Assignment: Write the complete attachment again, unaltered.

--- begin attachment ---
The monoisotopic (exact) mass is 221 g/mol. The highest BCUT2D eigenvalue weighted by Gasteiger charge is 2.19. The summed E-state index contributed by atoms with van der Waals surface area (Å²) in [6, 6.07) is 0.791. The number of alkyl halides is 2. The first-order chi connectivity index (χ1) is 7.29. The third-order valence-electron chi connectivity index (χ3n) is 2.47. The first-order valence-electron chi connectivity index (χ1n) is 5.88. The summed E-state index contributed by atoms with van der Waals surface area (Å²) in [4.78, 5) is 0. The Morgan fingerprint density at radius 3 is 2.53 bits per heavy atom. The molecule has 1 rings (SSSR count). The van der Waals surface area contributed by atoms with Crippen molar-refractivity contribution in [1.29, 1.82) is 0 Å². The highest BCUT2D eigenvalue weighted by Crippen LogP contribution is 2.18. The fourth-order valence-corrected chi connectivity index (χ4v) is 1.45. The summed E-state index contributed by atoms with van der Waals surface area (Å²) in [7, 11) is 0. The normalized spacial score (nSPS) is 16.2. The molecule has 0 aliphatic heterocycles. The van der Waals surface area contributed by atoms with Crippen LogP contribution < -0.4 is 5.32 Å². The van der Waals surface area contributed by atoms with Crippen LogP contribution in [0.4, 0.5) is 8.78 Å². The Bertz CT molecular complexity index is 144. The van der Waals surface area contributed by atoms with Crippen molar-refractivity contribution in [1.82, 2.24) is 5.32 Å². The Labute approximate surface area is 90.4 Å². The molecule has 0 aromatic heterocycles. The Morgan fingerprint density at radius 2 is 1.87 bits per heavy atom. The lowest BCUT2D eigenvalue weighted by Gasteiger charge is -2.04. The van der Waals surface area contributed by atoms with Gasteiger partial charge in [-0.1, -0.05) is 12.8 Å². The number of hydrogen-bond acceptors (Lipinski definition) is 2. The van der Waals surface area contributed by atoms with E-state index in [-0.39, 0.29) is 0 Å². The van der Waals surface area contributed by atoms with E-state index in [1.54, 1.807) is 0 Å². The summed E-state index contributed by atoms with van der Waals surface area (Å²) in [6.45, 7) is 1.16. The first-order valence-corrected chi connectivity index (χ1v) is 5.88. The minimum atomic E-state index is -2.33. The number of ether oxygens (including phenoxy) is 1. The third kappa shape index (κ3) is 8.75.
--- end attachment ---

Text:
The monoisotopic (exact) mass is 221 g/mol. The highest BCUT2D eigenvalue weighted by Gasteiger charge is 2.19. The summed E-state index contributed by atoms with van der Waals surface area (Å²) in [6, 6.07) is 0.791. The number of alkyl halides is 2. The first-order chi connectivity index (χ1) is 7.29. The third-order valence-electron chi connectivity index (χ3n) is 2.47. The first-order valence-electron chi connectivity index (χ1n) is 5.88. The summed E-state index contributed by atoms with van der Waals surface area (Å²) in [4.78, 5) is 0. The Morgan fingerprint density at radius 3 is 2.53 bits per heavy atom. The molecule has 1 rings (SSSR count). The van der Waals surface area contributed by atoms with Crippen molar-refractivity contribution in [1.29, 1.82) is 0 Å². The highest BCUT2D eigenvalue weighted by Crippen LogP contribution is 2.18. The fourth-order valence-corrected chi connectivity index (χ4v) is 1.45. The summed E-state index contributed by atoms with van der Waals surface area (Å²) in [7, 11) is 0. The normalized spacial score (nSPS) is 16.2. The molecule has 0 aliphatic heterocycles. The van der Waals surface area contributed by atoms with Crippen LogP contribution < -0.4 is 5.32 Å². The van der Waals surface area contributed by atoms with Crippen LogP contribution in [0.4, 0.5) is 8.78 Å². The Bertz CT molecular complexity index is 144. The van der Waals surface area contributed by atoms with Crippen molar-refractivity contribution in [1.82, 2.24) is 5.32 Å². The Labute approximate surface area is 90.4 Å². The molecule has 0 aromatic heterocycles. The Morgan fingerprint density at radius 2 is 1.87 bits per heavy atom. The lowest BCUT2D eigenvalue weighted by Gasteiger charge is -2.04. The van der Waals surface area contributed by atoms with Gasteiger partial charge in [-0.1, -0.05) is 12.8 Å². The number of hydrogen-bond acceptors (Lipinski definition) is 2. The van der Waals surface area contributed by atoms with E-state index in [-0.39, 0.29) is 0 Å². The van der Waals surface area contributed by atoms with E-state index in [1.54, 1.807) is 0 Å². The summed E-state index contributed by atoms with van der Waals surface area (Å²) in [6.45, 7) is 1.16. The first-order valence-corrected chi connectivity index (χ1v) is 5.88. The minimum atomic E-state index is -2.33. The number of ether oxygens (including phenoxy) is 1. The third kappa shape index (κ3) is 8.75.